9. cowboyhermit

    cowboyhermit Supporting Member

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    It seems to be a matter of it being difficult to construct a below ground structure for various reasons, obviously it is possible but not easy. Also you will not reach as cool a temperature as more temperate climates, still much cooler in the summer and a stable temperature. None of the problems mentioned with below ground construction relate to above ground root cellars though.
    For what it's worth it is not very easy to build a root cellar this far north either, frost line can go down past 6 feet :)
     
  10. Caribou

    Caribou Time Traveler

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    I know what you mean Cowboy. Frost line around here can go down up to 400 feet. (Not a typo)
     
  11. cowboyhermit

    cowboyhermit Supporting Member

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  12. Blackjack1

    Blackjack1 New Member

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    I joined this forum because I get so tired of hearing the "water table to high" or "clay soil" remarks from people that don't have a clue really. It is amazing what people will say without knowledge or being challenged.

    Here is why there are few cellars/basements in Texas - $'s.

    When you put in a foundation in northern and/or colder climates, you must get below the frost line. The frost line in many of those places is 4 feet - well if you must pay to dig 4 feet, it is not that much more to go another 4 feet to double your square footage. In Texas the frost line is like 18" or less, you have to dig another 6 1/2 feet or more to have a basement - makes no sense here - makes tons of sense in those colder climates. Same clay issues and water issues but for little additional $'s you get a basement.
     
  13. Davarm

    Davarm Texan

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    I went to visit my grandparents(98 and 99yo) yesterday and our conversation drifted to how they kept food when my grandmother was a young girl in the 20's.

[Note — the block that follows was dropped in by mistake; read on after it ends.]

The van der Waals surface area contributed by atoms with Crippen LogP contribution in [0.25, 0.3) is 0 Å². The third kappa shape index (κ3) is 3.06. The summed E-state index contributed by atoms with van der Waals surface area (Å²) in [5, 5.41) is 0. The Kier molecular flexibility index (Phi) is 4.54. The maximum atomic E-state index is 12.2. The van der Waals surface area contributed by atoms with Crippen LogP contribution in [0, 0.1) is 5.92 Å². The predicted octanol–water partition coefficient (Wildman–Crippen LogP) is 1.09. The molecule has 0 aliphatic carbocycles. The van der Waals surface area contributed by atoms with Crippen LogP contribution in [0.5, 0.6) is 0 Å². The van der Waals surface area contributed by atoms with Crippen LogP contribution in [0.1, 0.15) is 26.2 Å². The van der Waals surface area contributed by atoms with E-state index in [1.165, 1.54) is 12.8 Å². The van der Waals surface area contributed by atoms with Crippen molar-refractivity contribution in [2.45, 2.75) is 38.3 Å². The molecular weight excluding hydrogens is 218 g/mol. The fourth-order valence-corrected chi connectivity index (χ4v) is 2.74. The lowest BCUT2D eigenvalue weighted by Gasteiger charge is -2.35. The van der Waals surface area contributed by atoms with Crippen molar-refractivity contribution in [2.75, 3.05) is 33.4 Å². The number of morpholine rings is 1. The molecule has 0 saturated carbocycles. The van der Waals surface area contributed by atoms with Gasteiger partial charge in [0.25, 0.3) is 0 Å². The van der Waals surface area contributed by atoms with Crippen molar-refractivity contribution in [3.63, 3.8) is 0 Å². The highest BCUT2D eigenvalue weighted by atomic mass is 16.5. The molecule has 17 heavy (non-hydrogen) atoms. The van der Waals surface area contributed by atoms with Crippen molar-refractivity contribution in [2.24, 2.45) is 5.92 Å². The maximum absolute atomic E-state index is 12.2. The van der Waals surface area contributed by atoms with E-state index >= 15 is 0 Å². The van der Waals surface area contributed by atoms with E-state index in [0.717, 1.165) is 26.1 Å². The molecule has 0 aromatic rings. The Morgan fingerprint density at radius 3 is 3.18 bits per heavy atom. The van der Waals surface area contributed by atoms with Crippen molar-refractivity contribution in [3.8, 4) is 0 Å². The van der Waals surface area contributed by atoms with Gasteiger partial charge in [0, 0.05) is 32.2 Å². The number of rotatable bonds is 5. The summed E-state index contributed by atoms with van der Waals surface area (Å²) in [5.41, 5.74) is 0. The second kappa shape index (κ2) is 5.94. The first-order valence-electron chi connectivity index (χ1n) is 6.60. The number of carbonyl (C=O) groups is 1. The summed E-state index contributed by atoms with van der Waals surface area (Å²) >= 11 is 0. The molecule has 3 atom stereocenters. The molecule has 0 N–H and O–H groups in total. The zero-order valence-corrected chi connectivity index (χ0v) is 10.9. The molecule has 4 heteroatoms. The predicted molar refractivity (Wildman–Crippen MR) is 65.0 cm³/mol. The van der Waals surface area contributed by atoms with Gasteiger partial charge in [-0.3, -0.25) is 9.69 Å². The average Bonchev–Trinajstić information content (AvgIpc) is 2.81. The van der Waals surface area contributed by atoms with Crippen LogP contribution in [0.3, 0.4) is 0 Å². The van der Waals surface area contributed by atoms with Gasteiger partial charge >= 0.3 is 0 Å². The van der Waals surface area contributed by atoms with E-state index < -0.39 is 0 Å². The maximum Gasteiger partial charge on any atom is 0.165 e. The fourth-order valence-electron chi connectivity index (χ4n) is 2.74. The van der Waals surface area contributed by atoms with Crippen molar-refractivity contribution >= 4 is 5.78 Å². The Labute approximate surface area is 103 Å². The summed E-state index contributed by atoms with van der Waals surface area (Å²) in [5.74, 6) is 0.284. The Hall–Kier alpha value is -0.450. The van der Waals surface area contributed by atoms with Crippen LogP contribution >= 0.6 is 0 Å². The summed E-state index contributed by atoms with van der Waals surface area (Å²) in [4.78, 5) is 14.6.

She said that they did indeed have a cellar, made of oak logs and sandstone, but in the summer it didn't keep anything cool, it was mainly to keep foods through the winter as an outside storage area. She also said that it was "pretty deep" but since it was 80+ years ago and she was a young girl, pretty deep could have been anywhere from a few feet to 10-15 feet.

    According to her, it was in a stand of post oaks that kept the area shaded in the summer and in sandy soil(they lived less than a mile from the Brazos River).

    Almost 15 years ago when we moved onto our property we had a septic tank put in and they dug down almost 10 feet to install it. The sandy-clay "soil" was so hard and dry, they parked the back hoe and brought in a jack hammer and at the bottom of the pit - the soil was by no means "cool". It was in September at the end of an average summer so in this area it looks like to get a cool cellar you would have to go down more than 10 feet.

    To me, these bits of info says that a root cellar is possible in our area but not really practical as a means of "cool storage" in the summer.
     
  14. Country Living

    Country Living Supporting Member

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    I surmise from your statements, if you are from Texas, you live in the panhandle. We don't have root cellars in my part of Texas because of what Dave said and the water table IS too high.

    You stated the only reason you even joined this forum is because you were so tired of hearing..... from people who don't have a clue. Be very, very careful about casting disparaging remarks on the members. We don't take such things kindly when they are without merit.